Loch Eadar dha Bheinn winks at us from his mountain. Clar Loch Mor, Loch Dhonnachaidh and Clar Loch Beag make us wonder, whether we’ve met each other once before. I wish we could stay, get to know them better. Their personalities, their taste in fish.
crystal waters the kindness in their names a gaelic song
I don’t usually do book reviews, but this book just blew me away! Like me, many of you followers are dog lovers, Haiku writers and a great many are photographers. This book has it all!
Xenia shares her Highland journey through the seasons with two adopted whippets, a poet and a camera! Beautifully presented in ebook and real book, 60% of the net profits each year will be shared with re-homing charities, what more could you want. Christmas is coming!!!
the tide sweeps out once more, leaves seaweeds resting in airs of Spring among the joys of shell and stones, playful dogs and soaring gulls it takes a while before the poem plucks me from the mountains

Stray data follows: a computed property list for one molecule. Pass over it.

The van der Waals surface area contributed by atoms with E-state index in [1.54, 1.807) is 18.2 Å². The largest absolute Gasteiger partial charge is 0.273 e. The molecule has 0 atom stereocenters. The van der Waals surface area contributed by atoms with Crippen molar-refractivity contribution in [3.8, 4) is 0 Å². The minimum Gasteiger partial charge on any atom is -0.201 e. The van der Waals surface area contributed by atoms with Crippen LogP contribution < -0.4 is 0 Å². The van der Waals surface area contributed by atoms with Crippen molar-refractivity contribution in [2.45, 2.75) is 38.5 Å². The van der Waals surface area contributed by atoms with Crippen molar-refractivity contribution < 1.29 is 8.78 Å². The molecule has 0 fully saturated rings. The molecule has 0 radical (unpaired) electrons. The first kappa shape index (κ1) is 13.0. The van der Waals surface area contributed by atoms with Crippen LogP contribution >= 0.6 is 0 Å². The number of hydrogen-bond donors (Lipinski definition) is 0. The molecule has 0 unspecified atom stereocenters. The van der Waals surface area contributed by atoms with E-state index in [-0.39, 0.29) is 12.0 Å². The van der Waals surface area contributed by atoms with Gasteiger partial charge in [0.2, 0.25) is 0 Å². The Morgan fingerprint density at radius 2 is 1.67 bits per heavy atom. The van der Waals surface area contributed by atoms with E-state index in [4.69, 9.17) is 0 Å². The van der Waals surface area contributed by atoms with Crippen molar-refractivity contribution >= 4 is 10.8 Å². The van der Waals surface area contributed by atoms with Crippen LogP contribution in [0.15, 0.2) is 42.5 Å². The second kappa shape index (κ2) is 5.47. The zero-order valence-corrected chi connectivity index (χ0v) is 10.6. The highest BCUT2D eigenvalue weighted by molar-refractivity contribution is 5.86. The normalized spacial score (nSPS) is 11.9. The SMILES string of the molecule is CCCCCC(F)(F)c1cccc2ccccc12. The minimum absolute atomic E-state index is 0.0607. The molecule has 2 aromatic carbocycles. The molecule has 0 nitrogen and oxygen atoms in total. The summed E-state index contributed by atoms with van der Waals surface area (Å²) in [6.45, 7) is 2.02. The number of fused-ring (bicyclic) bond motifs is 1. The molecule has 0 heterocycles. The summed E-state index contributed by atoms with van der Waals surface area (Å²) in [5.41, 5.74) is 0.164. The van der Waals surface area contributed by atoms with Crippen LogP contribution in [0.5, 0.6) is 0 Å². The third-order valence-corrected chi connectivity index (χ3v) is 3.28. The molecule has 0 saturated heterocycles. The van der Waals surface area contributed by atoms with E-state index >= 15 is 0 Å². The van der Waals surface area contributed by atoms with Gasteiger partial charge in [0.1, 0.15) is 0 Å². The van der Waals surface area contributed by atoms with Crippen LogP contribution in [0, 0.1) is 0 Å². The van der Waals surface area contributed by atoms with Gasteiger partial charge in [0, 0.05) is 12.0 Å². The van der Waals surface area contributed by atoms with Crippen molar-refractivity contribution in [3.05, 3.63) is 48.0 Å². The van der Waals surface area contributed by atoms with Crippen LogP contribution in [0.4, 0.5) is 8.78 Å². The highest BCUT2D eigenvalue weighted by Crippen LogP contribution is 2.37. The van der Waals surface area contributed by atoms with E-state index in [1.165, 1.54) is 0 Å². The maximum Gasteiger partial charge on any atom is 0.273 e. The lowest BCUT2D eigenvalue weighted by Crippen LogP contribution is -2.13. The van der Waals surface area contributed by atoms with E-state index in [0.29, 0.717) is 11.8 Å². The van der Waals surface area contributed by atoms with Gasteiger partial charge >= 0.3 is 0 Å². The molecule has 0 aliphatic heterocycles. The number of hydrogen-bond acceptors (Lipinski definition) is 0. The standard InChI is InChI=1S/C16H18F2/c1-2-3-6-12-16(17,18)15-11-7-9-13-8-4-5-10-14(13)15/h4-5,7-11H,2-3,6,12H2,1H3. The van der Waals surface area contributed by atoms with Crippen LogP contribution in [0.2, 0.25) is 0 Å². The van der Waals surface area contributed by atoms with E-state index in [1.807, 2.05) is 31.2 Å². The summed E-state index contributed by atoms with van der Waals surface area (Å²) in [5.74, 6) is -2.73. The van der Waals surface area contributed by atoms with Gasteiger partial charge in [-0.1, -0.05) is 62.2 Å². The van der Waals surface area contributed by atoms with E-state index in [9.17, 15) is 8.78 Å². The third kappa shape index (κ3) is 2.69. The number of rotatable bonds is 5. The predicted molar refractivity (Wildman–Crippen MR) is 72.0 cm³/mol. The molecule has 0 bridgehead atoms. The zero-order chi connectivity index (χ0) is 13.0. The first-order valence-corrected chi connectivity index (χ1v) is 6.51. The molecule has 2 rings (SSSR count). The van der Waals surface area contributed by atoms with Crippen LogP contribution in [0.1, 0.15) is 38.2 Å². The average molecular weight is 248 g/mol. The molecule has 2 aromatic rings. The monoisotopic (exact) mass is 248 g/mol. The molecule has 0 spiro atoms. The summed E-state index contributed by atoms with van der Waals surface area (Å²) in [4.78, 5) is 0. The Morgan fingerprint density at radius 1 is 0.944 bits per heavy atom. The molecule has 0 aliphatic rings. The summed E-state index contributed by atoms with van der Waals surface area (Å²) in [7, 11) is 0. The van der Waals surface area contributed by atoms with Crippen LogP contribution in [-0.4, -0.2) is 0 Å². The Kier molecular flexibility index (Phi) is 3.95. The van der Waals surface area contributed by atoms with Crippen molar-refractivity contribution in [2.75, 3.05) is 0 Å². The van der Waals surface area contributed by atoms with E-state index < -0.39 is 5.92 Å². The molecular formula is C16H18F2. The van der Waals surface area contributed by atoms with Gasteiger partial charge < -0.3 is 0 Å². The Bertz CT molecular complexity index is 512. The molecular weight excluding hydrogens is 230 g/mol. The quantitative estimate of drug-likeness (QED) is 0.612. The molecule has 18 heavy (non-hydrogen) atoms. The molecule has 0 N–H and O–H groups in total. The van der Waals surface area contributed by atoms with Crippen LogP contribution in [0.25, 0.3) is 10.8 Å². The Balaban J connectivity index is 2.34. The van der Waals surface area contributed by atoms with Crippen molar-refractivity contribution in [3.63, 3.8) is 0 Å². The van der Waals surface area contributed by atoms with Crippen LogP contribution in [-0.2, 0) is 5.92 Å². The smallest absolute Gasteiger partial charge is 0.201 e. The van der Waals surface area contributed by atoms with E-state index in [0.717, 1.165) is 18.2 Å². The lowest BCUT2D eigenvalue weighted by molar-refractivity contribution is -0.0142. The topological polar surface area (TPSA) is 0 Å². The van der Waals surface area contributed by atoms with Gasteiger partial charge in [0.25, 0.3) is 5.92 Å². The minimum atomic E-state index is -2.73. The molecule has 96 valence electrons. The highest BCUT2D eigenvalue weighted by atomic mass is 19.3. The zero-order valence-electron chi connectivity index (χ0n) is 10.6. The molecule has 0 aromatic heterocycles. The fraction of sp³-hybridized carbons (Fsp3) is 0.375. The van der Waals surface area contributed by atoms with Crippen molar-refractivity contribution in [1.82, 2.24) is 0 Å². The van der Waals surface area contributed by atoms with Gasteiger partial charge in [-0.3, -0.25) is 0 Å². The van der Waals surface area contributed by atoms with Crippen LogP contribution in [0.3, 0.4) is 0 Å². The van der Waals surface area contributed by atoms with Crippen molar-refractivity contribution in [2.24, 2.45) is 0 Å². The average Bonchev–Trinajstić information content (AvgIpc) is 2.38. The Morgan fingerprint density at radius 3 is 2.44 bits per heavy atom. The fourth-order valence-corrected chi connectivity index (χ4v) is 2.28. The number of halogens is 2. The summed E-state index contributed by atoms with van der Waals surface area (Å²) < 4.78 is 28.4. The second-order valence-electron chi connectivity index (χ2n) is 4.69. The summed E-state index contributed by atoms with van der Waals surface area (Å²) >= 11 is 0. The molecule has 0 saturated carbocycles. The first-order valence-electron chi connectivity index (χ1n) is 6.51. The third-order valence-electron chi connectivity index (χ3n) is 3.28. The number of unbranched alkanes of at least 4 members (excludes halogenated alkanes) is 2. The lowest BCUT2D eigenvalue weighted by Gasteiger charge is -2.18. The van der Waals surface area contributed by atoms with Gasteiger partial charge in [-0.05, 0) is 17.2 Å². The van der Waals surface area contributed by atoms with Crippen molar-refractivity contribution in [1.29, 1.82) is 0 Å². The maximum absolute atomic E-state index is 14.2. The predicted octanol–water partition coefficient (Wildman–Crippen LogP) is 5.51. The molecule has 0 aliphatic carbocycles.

Happy Monday and much love to you all, from Eivor, Pearl and Xenia xxx
Photographs by Xenia Tran, edited in lr.
Camera: Panasonic Lumix FZ200, setting: iA.
Kristjaan at Carpe Diem invites us to write a Sijo:
More ancient than haiku, the Korean Sijo shares a common ancestry with haiku, tanka and similar Japanese genres. All evolved from more ancient Chinese patterns. Sijo is traditionally composed in three lines of 14-16 syllables each, totalling between 44-46 syllables. A pause breaks each line approximately in the middle. The sijo may be narrative or thematic, introducing a situation or problem in line 1, development or “turn” in line 2, and resolution in line 3. The first half of the final line employs a “twist”: a surprise of meaning, sound, tone or other device. The sijo is often more lyrical, subjective and personal than haiku, and the final line can take a profound, witty, humorous or proverbial turn. Like haiku, sijo has a strong basis in nature.